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No Reduction in Quality of Life With Addition of Bevacizumab to Chemotherapy in GOG 240 Trial in Advanced Cervical Cancer

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Key Points

  • The addition of bevacizumab to chemotherapy did not worsen quality of life.
  • Patients receiving bevacizumab did not have worse neurologic toxicity or pain.

The phase III Gynecologic Oncology Group (GOG) 240 trial showed that the addition of bevacizumab (Avastin) to chemotherapy prolonged survival in patients with advanced cervical cancer. An analysis reported in The Lancet Oncology by Penson et al showed no reduction in quality of life among patients receiving bevacizumab-chemotherapy vs chemotherapy in the trial.

Study Details

In the trial, patients were randomly assigned 1:1:1:1 to cisplatin-paclitaxel with or without bevacizumab or paclitaxel-topotecan with or without bevacizumab. Quality of life was assessed by the Functional Assessment of Cancer Therapy-Cervix Trial Outcome Index (FACT-Cx TOI) before treatment, after cycles 1, 2, and 5, and at 6 and 9 months after the start of cycle 1. Patients were also assessed using the FACT-GOG-neurotoxicity subscale and the worst pain item from the Brief Pain Inventory.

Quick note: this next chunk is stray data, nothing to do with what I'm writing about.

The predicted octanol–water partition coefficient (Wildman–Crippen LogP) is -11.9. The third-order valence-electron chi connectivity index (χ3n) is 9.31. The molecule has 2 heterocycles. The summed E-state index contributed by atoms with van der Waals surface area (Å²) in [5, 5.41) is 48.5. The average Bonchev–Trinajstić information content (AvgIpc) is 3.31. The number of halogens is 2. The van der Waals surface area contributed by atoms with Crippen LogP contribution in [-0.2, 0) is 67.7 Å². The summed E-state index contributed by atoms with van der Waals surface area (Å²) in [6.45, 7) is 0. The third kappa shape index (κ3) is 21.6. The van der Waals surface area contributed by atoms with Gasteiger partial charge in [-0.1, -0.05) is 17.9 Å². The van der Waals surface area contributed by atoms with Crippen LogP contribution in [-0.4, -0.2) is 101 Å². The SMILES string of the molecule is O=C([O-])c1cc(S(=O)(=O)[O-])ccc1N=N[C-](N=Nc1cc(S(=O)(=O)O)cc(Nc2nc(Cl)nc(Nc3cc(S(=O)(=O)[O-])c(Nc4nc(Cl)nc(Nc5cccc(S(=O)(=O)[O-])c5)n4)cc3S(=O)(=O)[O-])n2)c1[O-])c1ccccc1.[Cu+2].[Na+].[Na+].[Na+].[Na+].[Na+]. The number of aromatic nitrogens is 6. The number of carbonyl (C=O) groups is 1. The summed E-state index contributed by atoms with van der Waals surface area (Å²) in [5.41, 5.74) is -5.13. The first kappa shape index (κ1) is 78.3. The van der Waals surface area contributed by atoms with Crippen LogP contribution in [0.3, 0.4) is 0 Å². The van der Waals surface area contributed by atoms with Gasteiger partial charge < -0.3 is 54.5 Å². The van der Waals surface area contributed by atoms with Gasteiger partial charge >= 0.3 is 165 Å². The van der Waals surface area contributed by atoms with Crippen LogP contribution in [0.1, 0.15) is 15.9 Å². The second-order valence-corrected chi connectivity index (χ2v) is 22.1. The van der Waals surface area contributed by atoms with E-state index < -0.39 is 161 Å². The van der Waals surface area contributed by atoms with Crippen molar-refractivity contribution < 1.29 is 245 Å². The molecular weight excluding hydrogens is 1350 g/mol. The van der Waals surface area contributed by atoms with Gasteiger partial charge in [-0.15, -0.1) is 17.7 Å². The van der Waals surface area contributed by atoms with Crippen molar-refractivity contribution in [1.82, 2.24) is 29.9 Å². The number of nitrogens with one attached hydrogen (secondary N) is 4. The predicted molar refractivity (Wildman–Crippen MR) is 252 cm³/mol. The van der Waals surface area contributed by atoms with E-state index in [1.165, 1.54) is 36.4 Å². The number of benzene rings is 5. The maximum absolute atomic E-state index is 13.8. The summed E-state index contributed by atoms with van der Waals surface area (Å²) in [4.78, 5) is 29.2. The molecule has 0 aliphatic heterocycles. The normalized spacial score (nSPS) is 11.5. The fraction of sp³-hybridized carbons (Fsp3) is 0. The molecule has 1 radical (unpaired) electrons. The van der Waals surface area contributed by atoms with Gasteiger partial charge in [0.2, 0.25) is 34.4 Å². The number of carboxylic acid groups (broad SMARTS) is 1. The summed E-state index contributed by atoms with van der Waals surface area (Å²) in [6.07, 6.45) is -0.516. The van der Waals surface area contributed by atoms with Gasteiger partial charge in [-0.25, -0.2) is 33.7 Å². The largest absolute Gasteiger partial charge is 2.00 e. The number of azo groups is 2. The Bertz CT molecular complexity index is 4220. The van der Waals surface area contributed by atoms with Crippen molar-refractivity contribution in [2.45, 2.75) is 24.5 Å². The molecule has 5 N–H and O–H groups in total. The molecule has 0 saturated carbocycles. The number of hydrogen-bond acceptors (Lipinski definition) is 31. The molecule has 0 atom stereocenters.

No Quality-of-Life Difference

Of a total of 452 patients enrolled, 390 completed baseline quality-of-life assessment and at least one further assessment and were evaluable for quality-of-life outcome. There was no difference in baseline FACT-Cx TOI scores between patients who received bevacizumab-chemotherapy vs those who received chemotherapy alone (mean 75.8 vs 77.9, P = .27). No differences were observed after cycle 2 (76.9 vs 77.4, P = .703) or cycle 5 (74.7 vs 77.6, P = .056) or at 6 months (71.2 vs 74.0, P = .120) or 9 months (72.7 vs 74.5, P = .395). There was a borderline significant difference in favor of the cisplatin-paclitaxel group vs bevacizumab-chemotherapy after cycle 5 (73.5 vs 77.9, P = .05), but no other differences between the two chemotherapy regimens vs bevacizumab-chemotherapy were observed.

Patients receiving bevacizumab were less likely to report neurotoxic symptoms (odds ratio [OR] = 0.58, P = .01), but FACT/GOG-neurotoxicity scores did not differ between the chemotherapy group vs the bevacizumab-chemotherapy group in patients experiencing neurotoxicity (P = .69).

Bevacizumab treatment did not significantly increase risk of pain (OR = 1.43, P = .54, vs cisplatin-paclitaxel; OR = 0.65, P = .16, vs paclitaxel-topotecan) or worst pain score in those experiencing pain (P = .09 vs cisplatin-paclitaxel, P = .51 vs paclitaxel-topotecan).

The investigators concluded: “Improvements in overall survival and progression-free survival attributed to the incorporation of bevacizumab into the treatment of advanced cervical cancer were not accompanied by any significant deterioration in health-related quality of life. Patients responding to anti-angiogenesis therapy who maintain an acceptable quality of life could be suitable at progression for treatment with other novel therapies that might confer additional benefit.”

Richard T. Penson, MD, of Massachusetts General Hospital, is the corresponding author for The Lancet Oncology article.

The study was funded by the National Institutes of Health. For full disclosures of the study authors, visit www.thelancet.com.

The content in this post has not been reviewed by the American Society of Clinical Oncology, Inc. (ASCO®) and does not necessarily reflect the ideas and opinions of ASCO®.


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